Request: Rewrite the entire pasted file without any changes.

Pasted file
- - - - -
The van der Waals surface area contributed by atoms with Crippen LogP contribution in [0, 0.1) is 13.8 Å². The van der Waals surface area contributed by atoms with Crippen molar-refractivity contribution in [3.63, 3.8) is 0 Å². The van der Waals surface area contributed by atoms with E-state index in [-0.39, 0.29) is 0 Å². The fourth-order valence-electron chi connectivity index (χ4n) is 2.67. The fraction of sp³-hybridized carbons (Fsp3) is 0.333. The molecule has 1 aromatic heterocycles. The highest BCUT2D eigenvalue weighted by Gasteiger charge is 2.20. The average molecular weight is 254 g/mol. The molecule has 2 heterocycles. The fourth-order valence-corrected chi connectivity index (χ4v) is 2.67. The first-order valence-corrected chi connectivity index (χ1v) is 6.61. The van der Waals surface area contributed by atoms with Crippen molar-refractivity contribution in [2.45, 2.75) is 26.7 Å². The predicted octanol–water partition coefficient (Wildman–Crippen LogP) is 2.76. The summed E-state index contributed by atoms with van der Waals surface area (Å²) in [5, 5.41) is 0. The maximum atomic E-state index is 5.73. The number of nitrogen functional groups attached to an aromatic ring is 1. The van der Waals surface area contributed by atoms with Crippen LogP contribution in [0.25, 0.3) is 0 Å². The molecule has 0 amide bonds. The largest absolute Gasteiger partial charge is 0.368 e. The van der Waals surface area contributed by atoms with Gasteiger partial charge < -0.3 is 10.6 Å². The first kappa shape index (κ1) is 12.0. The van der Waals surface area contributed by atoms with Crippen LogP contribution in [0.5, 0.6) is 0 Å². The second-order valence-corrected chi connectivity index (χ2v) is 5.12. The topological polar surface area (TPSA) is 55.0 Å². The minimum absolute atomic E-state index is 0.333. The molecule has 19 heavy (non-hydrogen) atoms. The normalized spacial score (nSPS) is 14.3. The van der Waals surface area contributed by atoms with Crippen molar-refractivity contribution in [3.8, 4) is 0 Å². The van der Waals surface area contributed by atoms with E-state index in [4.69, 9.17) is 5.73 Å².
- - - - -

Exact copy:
The van der Waals surface area contributed by atoms with Crippen LogP contribution in [0, 0.1) is 13.8 Å². The van der Waals surface area contributed by atoms with Crippen molar-refractivity contribution in [3.63, 3.8) is 0 Å². The van der Waals surface area contributed by atoms with E-state index in [-0.39, 0.29) is 0 Å². The fourth-order valence-electron chi connectivity index (χ4n) is 2.67. The fraction of sp³-hybridized carbons (Fsp3) is 0.333. The molecule has 1 aromatic heterocycles. The highest BCUT2D eigenvalue weighted by Gasteiger charge is 2.20. The average molecular weight is 254 g/mol. The molecule has 2 heterocycles. The fourth-order valence-corrected chi connectivity index (χ4v) is 2.67. The first-order valence-corrected chi connectivity index (χ1v) is 6.61. The van der Waals surface area contributed by atoms with Crippen molar-refractivity contribution in [2.45, 2.75) is 26.7 Å². The predicted octanol–water partition coefficient (Wildman–Crippen LogP) is 2.76. The summed E-state index contributed by atoms with van der Waals surface area (Å²) in [5, 5.41) is 0. The maximum atomic E-state index is 5.73. The number of nitrogen functional groups attached to an aromatic ring is 1. The van der Waals surface area contributed by atoms with Crippen LogP contribution in [0.25, 0.3) is 0 Å². The molecule has 0 amide bonds. The largest absolute Gasteiger partial charge is 0.368 e. The van der Waals surface area contributed by atoms with Gasteiger partial charge < -0.3 is 10.6 Å². The first kappa shape index (κ1) is 12.0. The van der Waals surface area contributed by atoms with Crippen LogP contribution in [0.5, 0.6) is 0 Å². The second-order valence-corrected chi connectivity index (χ2v) is 5.12. The topological polar surface area (TPSA) is 55.0 Å². The minimum absolute atomic E-state index is 0.333. The molecule has 19 heavy (non-hydrogen) atoms. The normalized spacial score (nSPS) is 14.3. The van der Waals surface area contributed by atoms with Crippen molar-refractivity contribution in [3.8, 4) is 0 Å². The van der Waals surface area contributed by atoms with E-state index in [4.69, 9.17) is 5.73 Å².